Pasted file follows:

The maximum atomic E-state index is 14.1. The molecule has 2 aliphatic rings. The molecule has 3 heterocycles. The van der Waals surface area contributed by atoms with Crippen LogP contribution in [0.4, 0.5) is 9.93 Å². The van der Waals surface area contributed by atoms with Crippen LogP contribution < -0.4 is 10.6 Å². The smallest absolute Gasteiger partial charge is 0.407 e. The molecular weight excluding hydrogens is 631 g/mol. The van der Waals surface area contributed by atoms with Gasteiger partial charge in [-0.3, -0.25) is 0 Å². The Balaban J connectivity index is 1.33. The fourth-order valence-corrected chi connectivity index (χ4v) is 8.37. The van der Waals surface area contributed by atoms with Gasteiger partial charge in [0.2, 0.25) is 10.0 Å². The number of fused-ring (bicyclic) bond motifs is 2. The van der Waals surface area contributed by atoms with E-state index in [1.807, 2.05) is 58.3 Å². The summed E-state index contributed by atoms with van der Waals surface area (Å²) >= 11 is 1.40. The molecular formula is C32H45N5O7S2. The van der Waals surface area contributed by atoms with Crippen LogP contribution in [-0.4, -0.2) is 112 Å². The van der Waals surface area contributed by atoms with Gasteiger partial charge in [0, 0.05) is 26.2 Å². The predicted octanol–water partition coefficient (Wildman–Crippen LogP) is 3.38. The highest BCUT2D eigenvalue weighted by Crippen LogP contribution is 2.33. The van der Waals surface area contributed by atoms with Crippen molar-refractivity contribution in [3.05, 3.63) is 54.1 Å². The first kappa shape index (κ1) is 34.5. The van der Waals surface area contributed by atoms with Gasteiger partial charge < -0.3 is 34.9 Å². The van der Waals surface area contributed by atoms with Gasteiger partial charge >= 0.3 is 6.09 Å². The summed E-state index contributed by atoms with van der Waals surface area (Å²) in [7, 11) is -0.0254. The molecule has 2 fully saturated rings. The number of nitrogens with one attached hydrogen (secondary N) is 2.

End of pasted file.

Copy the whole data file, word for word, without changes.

The maximum atomic E-state index is 14.1. The molecule has 2 aliphatic rings. The molecule has 3 heterocycles. The van der Waals surface area contributed by atoms with Crippen LogP contribution in [0.4, 0.5) is 9.93 Å². The van der Waals surface area contributed by atoms with Crippen LogP contribution < -0.4 is 10.6 Å². The smallest absolute Gasteiger partial charge is 0.407 e. The molecular weight excluding hydrogens is 631 g/mol. The van der Waals surface area contributed by atoms with Gasteiger partial charge in [-0.3, -0.25) is 0 Å². The Balaban J connectivity index is 1.33. The fourth-order valence-corrected chi connectivity index (χ4v) is 8.37. The van der Waals surface area contributed by atoms with Gasteiger partial charge in [0.2, 0.25) is 10.0 Å². The number of fused-ring (bicyclic) bond motifs is 2. The van der Waals surface area contributed by atoms with E-state index in [1.807, 2.05) is 58.3 Å². The summed E-state index contributed by atoms with van der Waals surface area (Å²) >= 11 is 1.40. The molecular formula is C32H45N5O7S2. The van der Waals surface area contributed by atoms with Crippen LogP contribution in [-0.4, -0.2) is 112 Å². The van der Waals surface area contributed by atoms with Gasteiger partial charge in [0, 0.05) is 26.2 Å². The predicted octanol–water partition coefficient (Wildman–Crippen LogP) is 3.38. The highest BCUT2D eigenvalue weighted by Crippen LogP contribution is 2.33. The van der Waals surface area contributed by atoms with Crippen molar-refractivity contribution in [3.05, 3.63) is 54.1 Å². The first kappa shape index (κ1) is 34.5. The van der Waals surface area contributed by atoms with Gasteiger partial charge < -0.3 is 34.9 Å². The van der Waals surface area contributed by atoms with Gasteiger partial charge >= 0.3 is 6.09 Å². The summed E-state index contributed by atoms with van der Waals surface area (Å²) in [7, 11) is -0.0254. The molecule has 2 fully saturated rings. The number of nitrogens with one attached hydrogen (secondary N) is 2.